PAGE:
As for those 200,000 daily riders, this is a dubious claim. On a transit line with good all-day demand, typically half of the ridership comes during the peak periods, and half in the off-peak. Within the peaks, a line runs at or slightly above nominal capacity about 50% of the time at the peak point.
SmartTrack is really two lines (the west and east legs), and so the goal is really 100k on each side. (By analogy, the YUS subway serves the same central area with its peak demand divided between the two arms of the line.) 25k would be the am peak demand, much of which would be inbound to the core area. This would require a service capacity of about 10k per hour at the peak point, a real challenge for trains every 15 minutes.
The fundamental problem with SmartTrack is that it looks nice on a map, but the mechanics of actually operating the route and using it as a transit rider are more challenging.
SmartTrack and the Relief Line
Any service in the rail corridors such as the Metrolinx RER scheme will have the most benefit for trips originating in the outer 416 and the 905. Travel time savings and a 15-minute headway represent a real improvement over today’s offerings there. If the intent is relief of subway demand, it must come by diverting that type of rider away from the outer ends of the subway network, not by intercepting trips that are already on local TTC services closer to the core.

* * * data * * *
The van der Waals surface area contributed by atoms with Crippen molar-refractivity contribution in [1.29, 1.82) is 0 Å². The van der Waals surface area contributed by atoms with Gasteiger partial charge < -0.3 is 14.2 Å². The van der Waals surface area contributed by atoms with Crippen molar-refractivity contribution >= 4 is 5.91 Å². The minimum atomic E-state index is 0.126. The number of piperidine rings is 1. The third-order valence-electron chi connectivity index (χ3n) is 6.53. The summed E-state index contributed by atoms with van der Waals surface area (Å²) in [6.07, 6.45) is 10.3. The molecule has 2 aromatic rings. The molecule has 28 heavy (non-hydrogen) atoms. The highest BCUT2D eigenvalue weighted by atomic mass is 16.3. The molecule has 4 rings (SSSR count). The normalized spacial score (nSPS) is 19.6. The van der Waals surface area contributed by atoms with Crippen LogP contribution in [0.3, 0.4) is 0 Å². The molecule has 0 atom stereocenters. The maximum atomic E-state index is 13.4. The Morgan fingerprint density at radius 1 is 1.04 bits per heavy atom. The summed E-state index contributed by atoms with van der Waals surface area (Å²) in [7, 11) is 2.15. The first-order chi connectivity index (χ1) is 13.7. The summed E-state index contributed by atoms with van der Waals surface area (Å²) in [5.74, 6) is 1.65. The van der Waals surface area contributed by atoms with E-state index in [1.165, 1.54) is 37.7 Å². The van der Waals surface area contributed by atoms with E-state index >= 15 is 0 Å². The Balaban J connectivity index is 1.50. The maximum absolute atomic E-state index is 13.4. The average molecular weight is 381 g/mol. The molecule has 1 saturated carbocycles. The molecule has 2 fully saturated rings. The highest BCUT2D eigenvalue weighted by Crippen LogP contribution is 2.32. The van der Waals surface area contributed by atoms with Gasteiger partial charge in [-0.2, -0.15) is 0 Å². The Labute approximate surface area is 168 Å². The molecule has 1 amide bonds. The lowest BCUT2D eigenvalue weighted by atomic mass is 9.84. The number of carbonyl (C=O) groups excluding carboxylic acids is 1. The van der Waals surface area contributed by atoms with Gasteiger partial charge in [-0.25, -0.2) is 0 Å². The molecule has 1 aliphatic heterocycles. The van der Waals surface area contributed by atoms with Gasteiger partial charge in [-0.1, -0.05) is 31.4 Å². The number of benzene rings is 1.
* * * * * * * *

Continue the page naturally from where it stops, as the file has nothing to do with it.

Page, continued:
Tory’s position on the Relief Line (the formal “DRL” which many including me have advocated for years) has changed from the early days of his campaign.
Back in March 2014, Tory announced:
John Tory has a plan for a more affordable, functional and liveable Toronto. Job number one in that plan is building the Yonge Street relief line.
Only a few weeks later, he launched a broadside at the Olivia Chow campaign for treating the Yonge Relief line as a lower priority:
… you can get action on Yonge Street Relief Line from me now.
There was no doubt that the “Relief Line” in question was the DRL because SmartTrack’s announcement was still nearly two months away. Now that Tory’s scheme is the centrepiece of his campaign, the possibility of a new frequent-service subway providing local service in the areas close to downtown drifts off to the future in a Tory Toronto.
Toronto needs both better service on the GO network and additional local capacity linking the core, near-downtown areas and the wider network. A single line cannot perform both functions.
Missing From The Map
Notable by their absence on the SmartTrack map are three important new LRT/streetcar services: Sheppard East, Finch West and Waterfront. However, in August, Tory claimed continued support for the Finch and Sheppard as planned for 2020 and 2021 opening dates.
Tory makes no mention of transit to the Waterfront, a project mired in anti-downtown rhetoric, dreams of Ferris wheels in the Port Lands, and a lack of serious commitment by Council and the TTC to the “transit first” once touted for an area equal in size to the current downtown.